Newswise — Wheat breeders at South Dakota State University will have a new weapon to fight scab, a devastating fungal disease that affects wheat and barley, thanks to funding from the Agricultural Research Service through the U.S. Wheat and Barley Scab Initiative.
Winter wheat breeder Sunish Sehgal and spring wheat breeder Karl Glover are purchasing a near-infrared seed sorter that can quickly identify and remove seeds damaged by Fusarium head blight, also known as scab. The machine can also sort by color, size and protein content using 2D and 3D cameras as well as near-infrared spectrometry, which measures reflected light.
Each wheat breeder receives approximately $100,000 annually through the scab initiative, but this year’s allotment contained additional funding to purchase the seed sorter. Glover’s 2020 grant is for $166,930 and Sehgal’s is for $191,000. The wheat breeding programs are part of the South Dakota Agricultural Experiment Station research.
“We are the first wheat breeding program in the United States to acquire this state-of-the-art machine,” said Sehgal, who is an associate professor of agronomy, horticulture and plant science. “The instrument will not only sort good kernels from bad (Fusarium-damaged), but gives us the percentage of good kernels for each variety.”
Glover, a professor in agronomy, horticulture and plant science department, said, “This machine will do hundreds of seeds a minute and will help in terms of screening lines we are developing.” It not only saves time, but also eliminates the variability inherent in manually sorting and counting kernels.
In addition, Sehgal plans to work with the Swiss company that manufactures the sorter to develop a means of identifying seeds that have scab mycotoxins growing inside them. “These kernels cannot be caught unless you do a DON (deoxynivalenol mycotoxin) laboratory analysis; however, quantifying DON content using mass spectrometry is an opportunity which we wish to explore.” Previous studies have shown some promising results using near-infrared imaging.
Importance of weather to scab
“When temperatures are in the high 70s to 90s and there is plenty of humidity, conditions are good for scab development (spores),” Glover explained. When this occurs while the wheat is flowering, infection rates are typically high because the spores germinate in the floral structures of the head. The fungal disease reduces the flow of water and nutrients to developing kernels, dramatically shrinking yields. In addition, it produces mycotoxins that make the grain unfit for human or animal consumption.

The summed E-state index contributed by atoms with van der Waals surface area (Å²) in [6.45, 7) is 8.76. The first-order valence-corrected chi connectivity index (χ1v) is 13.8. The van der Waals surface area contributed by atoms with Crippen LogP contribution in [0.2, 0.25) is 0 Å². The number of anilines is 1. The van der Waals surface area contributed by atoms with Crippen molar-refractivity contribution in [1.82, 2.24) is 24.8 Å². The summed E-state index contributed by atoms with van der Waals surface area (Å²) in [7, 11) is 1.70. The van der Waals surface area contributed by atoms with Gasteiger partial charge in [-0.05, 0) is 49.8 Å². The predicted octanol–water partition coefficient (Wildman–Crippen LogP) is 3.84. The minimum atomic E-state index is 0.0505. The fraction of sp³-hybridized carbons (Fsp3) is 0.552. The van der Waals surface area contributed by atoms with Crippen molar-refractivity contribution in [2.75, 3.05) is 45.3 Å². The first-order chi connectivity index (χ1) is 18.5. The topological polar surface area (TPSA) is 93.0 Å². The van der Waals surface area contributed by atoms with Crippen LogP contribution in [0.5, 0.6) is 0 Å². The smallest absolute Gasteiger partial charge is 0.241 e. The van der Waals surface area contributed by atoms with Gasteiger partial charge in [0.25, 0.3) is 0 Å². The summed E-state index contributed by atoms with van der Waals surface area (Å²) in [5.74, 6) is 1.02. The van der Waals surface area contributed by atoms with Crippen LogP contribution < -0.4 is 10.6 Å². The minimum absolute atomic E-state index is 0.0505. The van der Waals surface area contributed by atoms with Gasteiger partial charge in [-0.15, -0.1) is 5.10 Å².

When it comes to scab resistance in spring wheat, Glover said, “Brick (variety) has not yet been consistently surpassed for that trait, though new materials that are nearly as resistant are better in terms of yield and protein content.”
In terms of winter wheat, Sehgal points to Lyman, Redfield and Oahe as having moderate resistance to scab. However, he sees much room for improvement.
Increasing scab resistance
Sehgal is also collaborating with wheat breeders at The Ohio State University and the University of Nebraska-Lincoln to use genomic data to predict scab resistance without testing all varieties. “We are doing 200 tests in two different locations and using the data to predict how 400 to 600 varieties will fare.”
Years of research worldwide resulted in the identification of several minor and a few major FHB resistance genes, but the underlying mechanism of resistance was largely unknown. However, recently a few studies have suggested some of these genes actually facilitate Fusarium infection in wheat; therefore, loss of function in these genes could lead to resistance, Sehgal explained.
“We are developing EMS (ethyl methane sulfonate) mutation populations to identify lines in which gene(s) utilized by Fusarium for infection are truncated or silenced leading to a resistance response,” he said. These projects are supported the Wheat and Barley Scab Initiative and the South Dakota Wheat Commission through checkoff funding.
“Scab is a very important disease,” Sehgal said. “We used to have 4 million acres of wheat and now we have 1.5 million—and one of the major reasons is scab.”
Because weather conditions in eastern South Dakota tend to be conducive to blight, Sehgal said, “This has pushed wheat west.” By developing varieties with greater scab resistance, the SDSU wheat breeders hope to see more producers planting wheat.